How Great Leaders Respond To Their Emotions
Updated: May 12
Think back to a time when your emotions got the best of you.
How did that show up for you? Did you lose your cool and raise your voice? Did you say something you didn’t mean to say because you were being sarcastic...or did you get passive-aggressive? Did you go radio silent because you were so upset inside that you shut down?
Maybe, you don’t actually remember the ‘last time’ your emotions got the best of you, because you don’t usually pay attention to what you're feeling -- you just respond.
I’m talking about the time a colleague or direct report interrupted you in your office when you were working toward a tight deadline and you brushed her off, or when you didn’t respond to an someone’s comment in a meeting because you were afraid of what others would think, or you were too busy to say hello to your colleagues you passed when you entered the office in the morning. If your goal is to be a successful leader, you will do well to choose your emotional responses, instead of letting your emotions gain power over you, enslave you, or sabotage you.
And if you’re a leader, or want to be a leader, choosing your emotions instead of responding on impulse will be critical to your success.
Two Ways Uncontrolled Emotions Sabotage Leaders
So what happens when we let our emotions run ourselves, especially as leaders?
First, if you’re a leader at work and you don’t control your emotions, it can hurt the culture and performance of your team and even your organization.
Daniel Goleman, the author of the first breakthrough book on emotional intelligence, found in his leadership research that a leader’s mood and behaviors “act like a contagion, driving the moods and behaviors of everyone else, like electricity through wires.” He also found that the climate created by a leader determines up to 30% of the organizations’ financial performance. In addition, 50-70% of how employees perceive their organization's climate is attributable to the actions and behaviors of their leader.
Second, losing control of your emotions can hurt the performance of someone you manage. Gallup found that the most engaged employees feel that their managers care about them as people first and as employees second. When employees feel cared about in a work environment, they’re more likely to experiment with new ideas, share information, and support their coworkers. And, employees who feel cared about give their manager the benefit of the doubt when their manager does slip up.
So if you, as a leader, lose control of your emotions around your employees, do you think they will feel that you care about them?
When employees don’t feel cared about, they become disengaged, which negatively impacts the culture, slows productivity, and causes higher turnover.
When I teach classes on emotional intelligence, I ask the participants to remember their worst boss in their lives, and then to list that worst boss’ traits. Here are some of their answers:
Passive-aggressive, Non-supportive, Unappreciative, Plays favorites, Detached, Negative, Fearful, Critical, Dismissive, Disrespectful, Angry, Stressed out, Impatient.
Next, I ask the class participants how their worst boss made them feel. Here are some of their answers:
Depressed, Unworthy, Withdrawn, Not invested , Anxious, Angry, Irritated, Avoided people, Affected home life, Looking for work, Find a new path.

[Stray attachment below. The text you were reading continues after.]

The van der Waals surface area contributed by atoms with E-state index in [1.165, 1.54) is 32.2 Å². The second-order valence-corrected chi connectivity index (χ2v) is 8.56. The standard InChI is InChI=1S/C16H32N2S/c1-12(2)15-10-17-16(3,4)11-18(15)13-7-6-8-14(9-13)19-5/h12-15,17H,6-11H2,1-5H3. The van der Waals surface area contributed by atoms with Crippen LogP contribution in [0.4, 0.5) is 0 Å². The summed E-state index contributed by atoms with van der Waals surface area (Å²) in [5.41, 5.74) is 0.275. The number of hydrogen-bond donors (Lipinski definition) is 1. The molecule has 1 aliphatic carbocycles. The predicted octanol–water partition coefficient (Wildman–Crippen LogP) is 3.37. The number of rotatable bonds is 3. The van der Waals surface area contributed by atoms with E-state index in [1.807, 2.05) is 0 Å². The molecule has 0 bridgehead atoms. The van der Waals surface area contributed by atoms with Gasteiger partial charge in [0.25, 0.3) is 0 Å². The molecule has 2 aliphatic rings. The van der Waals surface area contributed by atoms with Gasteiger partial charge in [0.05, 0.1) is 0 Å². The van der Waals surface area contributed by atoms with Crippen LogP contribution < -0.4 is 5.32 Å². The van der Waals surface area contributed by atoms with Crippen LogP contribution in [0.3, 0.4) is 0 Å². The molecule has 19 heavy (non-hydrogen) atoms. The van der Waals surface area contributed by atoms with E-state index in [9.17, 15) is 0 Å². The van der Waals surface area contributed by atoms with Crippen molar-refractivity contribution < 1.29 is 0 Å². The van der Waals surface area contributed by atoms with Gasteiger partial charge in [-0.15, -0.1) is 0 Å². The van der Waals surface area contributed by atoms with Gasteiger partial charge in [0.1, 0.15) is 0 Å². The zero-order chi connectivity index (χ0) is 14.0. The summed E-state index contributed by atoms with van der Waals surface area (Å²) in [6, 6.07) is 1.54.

The bottom line? When you let your emotions have the upper hand, it creates a disconnect with your employees, distances you from them, triggers negative responses from them, and de-motivates them.
Shouldn’t We Show That We’re Human?
BUT, you may argue...shouldn’t we be real and authentic with our emotions, even as leaders? We’re human, after all! Shouldn’t we show our employees that we’re human too? Isn’t it good to express how we really feel?
One of my clients, a VP named Tony, told me, “I get angry because I’m passionate about our company doing the right thing for our customers. It shows them how important it is.”
He managed a team of project managers, or PMs, in a construction company, and he had been a superstar project manager himself. But now as a PM leader, some of his PMs were delivering houses to customers that weren’t complete. Though he monitored their long checklists of items to complete weekly, they still couldn’t get them all done.
He lost his temper with some of his PMs, more than once. And understandably. His PMs even lied to him about completing some of the items on the checklist. That would make you angry too, right?
But put yourself in his PMs’ shoes. Might you lie too about an item you didn’t get done on the checklist, to avoid getting yelled at by Tony?
And if you’re the PM who’s getting yelled at, what would you think about Tony’s reputation? What would you think about his credibility?
Tony lost his composure often enough that I was brought in to help him change his emotional responses. The thing is, Tony didn’t know what he didn’t know. When he saw the results of his multi-rater assessment, he was shocked to see how low his team members anonymously rated him on his composure, on making decisions fairly, and on the climate of his team. His emotional outbursts were sabotaging his career.
What other emotions might leaders struggle with controlling?
Not Controlling Perfectionism
Consider a new leader, Amy. Amy really wants to do the right thing. She’s also self-critical, perfectionist and overwhelmed. She internally beats herself up and withdraws every time people don’t agree with her decision or something doesn’t go the way she expected it to.